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Skolnick v. Altheimer and Gray

Illinois Appellate Court


December 28, 1998

KENNETH AND JULIA SKOLNICK, PLAINTIFFS AND COUNTERDEFENDANTS-APPELLEES,
v.
ALTHEIMER AND GRAY, DEFENDANT; (TERRY ROBIN HORWITZ KASS, DEFENDANT AND COUNTERPLAINTIFF-APPELLANT; SONNENSCHEIN NATH AND ROSENTHAL, APPELLANT).

The opinion of the court was delivered by: Presiding Justice O'brien

Appeal from the Circuit Court of Cook County. Honorable Alfred J. Paul, Judge Presiding.

Terry Robin Horwitz Kass, an Illinois attorney (Kass), and the law firm of Sonnenschein Nath & Rosenthal (Sonnenschein) appeal from an order of the circuit court denying their motion to modify a protective order for good cause shown and directing that Kass's counterclaim be filed under seal. We reverse and remand.

In June 1993, Kass and her then-employer, the law firm of Altheimer & Gray (Altheimer), made contemporaneous reports to the Attorney Registration and Disciplinary Commission (ARDC) alleging that another Altheimer attorney, Kenneth Skolnick, had falsified a document in a court filing. The ARDC investigated, conducted a hearing, and ultimately concluded the evidence was insufficient to sustain the charges. Shortly thereafter, Skolnick filed a complaint at law against Kass and Altheimer alleging they had falsely accused him of fabricating the bogus document. Kass retained Sonnenschein to represent her.

In that lawsuit, the circuit court entered an agreed protective order regarding discovery. The order allowed any party to designate discovery documents as "confidential," including documents obtained from third parties. Nonproducing parties and their counsel were forbidden to disseminate or disclose such documents or their contents; however, a party could petition the circuit court to modify the order for "good cause shown."

During discovery, Kass' lawyers obtained documents *fn1 that they believed showed Skolnick had engaged in misconduct as defined in Rules 8.4(a)(3) and (a)(4) of the Illinois Rules of Professional Conduct. 134 Ill. 2d Rs. 8.4(a)(3), (a)(4). The documents were produced pursuant to the agreed protective order. Kass petitioned the circuit court for modification of the protective order to permit disclosure of the documents to the ARDC pursuant to In re Himmel, 125 Ill. 2d 531, 533 N.E.2d 790 (1988). Kass also sought leave to file a counterclaim incorporating and attaching the protected documents. The circuit court denied the motion to modify the protective order, but granted Kass leave to file her counterclaim under seal. Sonnenschein and Kass appeal.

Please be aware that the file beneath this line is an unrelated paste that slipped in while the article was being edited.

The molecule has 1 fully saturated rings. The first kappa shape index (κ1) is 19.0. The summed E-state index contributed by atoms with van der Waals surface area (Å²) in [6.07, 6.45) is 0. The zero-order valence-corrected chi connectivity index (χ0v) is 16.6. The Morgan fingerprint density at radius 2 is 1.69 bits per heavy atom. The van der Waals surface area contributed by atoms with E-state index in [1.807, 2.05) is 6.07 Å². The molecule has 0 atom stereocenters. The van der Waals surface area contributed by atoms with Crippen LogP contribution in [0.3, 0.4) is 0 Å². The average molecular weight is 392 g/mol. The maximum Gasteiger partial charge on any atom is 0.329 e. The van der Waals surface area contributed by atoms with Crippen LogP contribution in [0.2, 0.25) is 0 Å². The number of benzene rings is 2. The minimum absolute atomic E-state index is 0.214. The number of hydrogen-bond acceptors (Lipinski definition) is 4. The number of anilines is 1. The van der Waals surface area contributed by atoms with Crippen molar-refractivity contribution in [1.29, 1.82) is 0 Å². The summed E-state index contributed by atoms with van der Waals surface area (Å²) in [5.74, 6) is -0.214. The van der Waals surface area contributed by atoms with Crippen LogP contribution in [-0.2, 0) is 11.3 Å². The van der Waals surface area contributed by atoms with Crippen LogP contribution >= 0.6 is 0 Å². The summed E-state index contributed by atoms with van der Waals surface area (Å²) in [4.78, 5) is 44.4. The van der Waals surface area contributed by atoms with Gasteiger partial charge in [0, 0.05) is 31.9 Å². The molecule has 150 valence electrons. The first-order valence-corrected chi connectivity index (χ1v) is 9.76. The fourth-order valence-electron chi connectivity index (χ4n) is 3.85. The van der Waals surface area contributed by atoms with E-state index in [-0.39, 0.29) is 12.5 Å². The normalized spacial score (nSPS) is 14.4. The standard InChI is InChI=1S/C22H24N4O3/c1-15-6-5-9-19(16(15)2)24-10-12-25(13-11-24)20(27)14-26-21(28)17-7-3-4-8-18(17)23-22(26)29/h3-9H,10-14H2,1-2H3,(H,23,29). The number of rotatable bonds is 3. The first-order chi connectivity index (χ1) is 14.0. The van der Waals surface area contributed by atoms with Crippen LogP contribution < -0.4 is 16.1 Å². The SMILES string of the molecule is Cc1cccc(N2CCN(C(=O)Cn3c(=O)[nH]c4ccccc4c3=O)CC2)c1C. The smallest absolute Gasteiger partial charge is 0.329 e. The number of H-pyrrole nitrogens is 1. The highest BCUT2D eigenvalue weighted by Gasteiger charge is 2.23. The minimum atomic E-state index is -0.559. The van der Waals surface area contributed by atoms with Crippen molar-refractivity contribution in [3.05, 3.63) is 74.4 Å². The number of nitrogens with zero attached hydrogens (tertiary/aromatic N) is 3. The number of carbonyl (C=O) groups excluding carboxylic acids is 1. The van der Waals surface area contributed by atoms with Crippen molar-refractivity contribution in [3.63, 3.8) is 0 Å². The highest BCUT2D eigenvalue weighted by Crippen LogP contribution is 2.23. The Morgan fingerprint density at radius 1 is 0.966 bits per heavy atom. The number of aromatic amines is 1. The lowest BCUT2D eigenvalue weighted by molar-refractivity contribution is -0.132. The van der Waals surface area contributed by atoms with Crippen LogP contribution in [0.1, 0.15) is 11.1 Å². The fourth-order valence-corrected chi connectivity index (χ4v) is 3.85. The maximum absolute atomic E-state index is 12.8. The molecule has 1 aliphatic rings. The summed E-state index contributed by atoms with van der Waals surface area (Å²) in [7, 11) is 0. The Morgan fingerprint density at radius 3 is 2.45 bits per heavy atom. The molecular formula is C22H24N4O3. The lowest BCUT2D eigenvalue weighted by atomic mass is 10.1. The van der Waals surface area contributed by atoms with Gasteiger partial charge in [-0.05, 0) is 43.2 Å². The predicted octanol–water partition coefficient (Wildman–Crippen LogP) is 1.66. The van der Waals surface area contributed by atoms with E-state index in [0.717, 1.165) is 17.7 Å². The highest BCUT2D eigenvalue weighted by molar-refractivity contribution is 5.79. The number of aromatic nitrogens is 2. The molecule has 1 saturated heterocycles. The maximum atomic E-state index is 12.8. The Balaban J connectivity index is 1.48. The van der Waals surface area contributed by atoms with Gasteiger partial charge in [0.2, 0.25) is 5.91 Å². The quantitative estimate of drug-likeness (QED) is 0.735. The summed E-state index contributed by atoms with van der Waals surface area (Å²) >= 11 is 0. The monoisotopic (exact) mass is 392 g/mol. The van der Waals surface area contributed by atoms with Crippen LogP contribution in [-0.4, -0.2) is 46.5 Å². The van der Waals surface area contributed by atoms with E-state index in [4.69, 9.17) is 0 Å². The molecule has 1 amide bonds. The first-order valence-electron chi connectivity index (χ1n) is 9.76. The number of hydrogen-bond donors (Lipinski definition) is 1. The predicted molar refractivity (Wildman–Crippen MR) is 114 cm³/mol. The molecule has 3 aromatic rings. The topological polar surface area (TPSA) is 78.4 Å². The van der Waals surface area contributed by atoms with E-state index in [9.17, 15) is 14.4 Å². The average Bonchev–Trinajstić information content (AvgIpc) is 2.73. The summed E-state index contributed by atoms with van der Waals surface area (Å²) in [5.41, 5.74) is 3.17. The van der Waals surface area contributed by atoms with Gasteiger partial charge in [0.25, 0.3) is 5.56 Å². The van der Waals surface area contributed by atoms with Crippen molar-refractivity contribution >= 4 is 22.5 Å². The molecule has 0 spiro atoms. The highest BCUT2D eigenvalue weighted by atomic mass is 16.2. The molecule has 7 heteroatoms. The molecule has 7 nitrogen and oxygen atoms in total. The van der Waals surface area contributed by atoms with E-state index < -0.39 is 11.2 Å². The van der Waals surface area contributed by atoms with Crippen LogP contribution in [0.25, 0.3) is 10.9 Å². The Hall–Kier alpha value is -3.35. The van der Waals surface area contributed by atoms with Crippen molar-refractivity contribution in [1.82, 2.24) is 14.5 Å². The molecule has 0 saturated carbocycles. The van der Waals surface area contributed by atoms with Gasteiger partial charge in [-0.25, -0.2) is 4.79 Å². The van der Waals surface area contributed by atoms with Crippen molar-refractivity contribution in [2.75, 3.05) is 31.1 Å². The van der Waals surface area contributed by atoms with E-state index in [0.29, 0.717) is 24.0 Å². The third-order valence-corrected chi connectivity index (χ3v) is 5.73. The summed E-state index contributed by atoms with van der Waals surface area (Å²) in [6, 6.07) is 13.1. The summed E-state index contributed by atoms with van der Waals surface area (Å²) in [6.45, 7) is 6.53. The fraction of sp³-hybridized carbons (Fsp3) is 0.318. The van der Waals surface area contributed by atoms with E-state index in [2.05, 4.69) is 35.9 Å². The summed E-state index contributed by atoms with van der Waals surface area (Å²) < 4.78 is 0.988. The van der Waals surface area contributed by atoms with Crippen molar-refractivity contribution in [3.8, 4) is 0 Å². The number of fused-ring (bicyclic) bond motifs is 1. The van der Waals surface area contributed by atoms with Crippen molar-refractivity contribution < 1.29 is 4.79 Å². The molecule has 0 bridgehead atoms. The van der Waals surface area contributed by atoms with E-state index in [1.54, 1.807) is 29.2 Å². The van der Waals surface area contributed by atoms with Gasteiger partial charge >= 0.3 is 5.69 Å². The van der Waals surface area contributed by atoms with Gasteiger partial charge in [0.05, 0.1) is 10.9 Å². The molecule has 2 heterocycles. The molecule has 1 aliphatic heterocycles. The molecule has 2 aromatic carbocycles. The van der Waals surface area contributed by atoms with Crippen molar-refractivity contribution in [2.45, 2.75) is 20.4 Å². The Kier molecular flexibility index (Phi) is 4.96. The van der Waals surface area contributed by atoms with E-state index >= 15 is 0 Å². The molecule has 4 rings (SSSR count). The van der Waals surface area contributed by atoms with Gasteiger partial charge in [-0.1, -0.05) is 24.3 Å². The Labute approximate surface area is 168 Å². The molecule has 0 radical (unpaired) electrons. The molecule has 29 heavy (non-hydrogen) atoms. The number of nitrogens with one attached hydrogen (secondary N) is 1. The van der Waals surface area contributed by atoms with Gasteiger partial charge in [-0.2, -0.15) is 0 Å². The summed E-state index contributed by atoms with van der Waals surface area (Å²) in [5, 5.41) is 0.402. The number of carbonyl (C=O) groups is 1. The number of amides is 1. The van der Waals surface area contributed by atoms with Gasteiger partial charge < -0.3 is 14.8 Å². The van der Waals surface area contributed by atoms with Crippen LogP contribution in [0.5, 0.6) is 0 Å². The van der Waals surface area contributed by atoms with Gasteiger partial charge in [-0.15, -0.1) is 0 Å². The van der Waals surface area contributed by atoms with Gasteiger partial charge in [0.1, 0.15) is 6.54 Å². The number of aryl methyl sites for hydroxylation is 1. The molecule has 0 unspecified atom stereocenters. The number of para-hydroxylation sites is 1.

This court has jurisdiction pursuant to Supreme Court Rule 307(a)(1). See In re A Minor, 127 Ill. 2d 247, 260, 537 N.E.2d 292, 297 (1989) (court orders forbidding publication of information are appealable injunctions); Cummings v. Beaton & Associates, Inc., 192 Ill. App. 3d 792, 549 N.E.2d 634 (1989) (judicial restraints on dissemination of information appealable under Rule 307(a)).

On appeal, Kass and Sonnenschein contend the trial court's denial of the motion to modify the protective order was an abuse of discretion because it forces them to make an untenable choice: Violate Himmel and be subject to discipline by the ARDC or violate the protective order and be in contempt of court.

In Himmel, a woman retained an attorney to represent her in a personal injury action. The attorney negotiated a settlement of $35,000 for the woman; one-third of this sum was to be his attorney fee, but the attorney kept the entire $35,000. The woman then retained another attorney, James M. Himmel, to collect her money. Himmel negotiated a $75,000 settlement with the first attorney for the woman and drafted the agreement. The agreement provided that the woman would not initiate any criminal, civil, or attorney disciplinary action against the first attorney. Neither the woman nor Himmel reported the first attorney's conduct to the ARDC.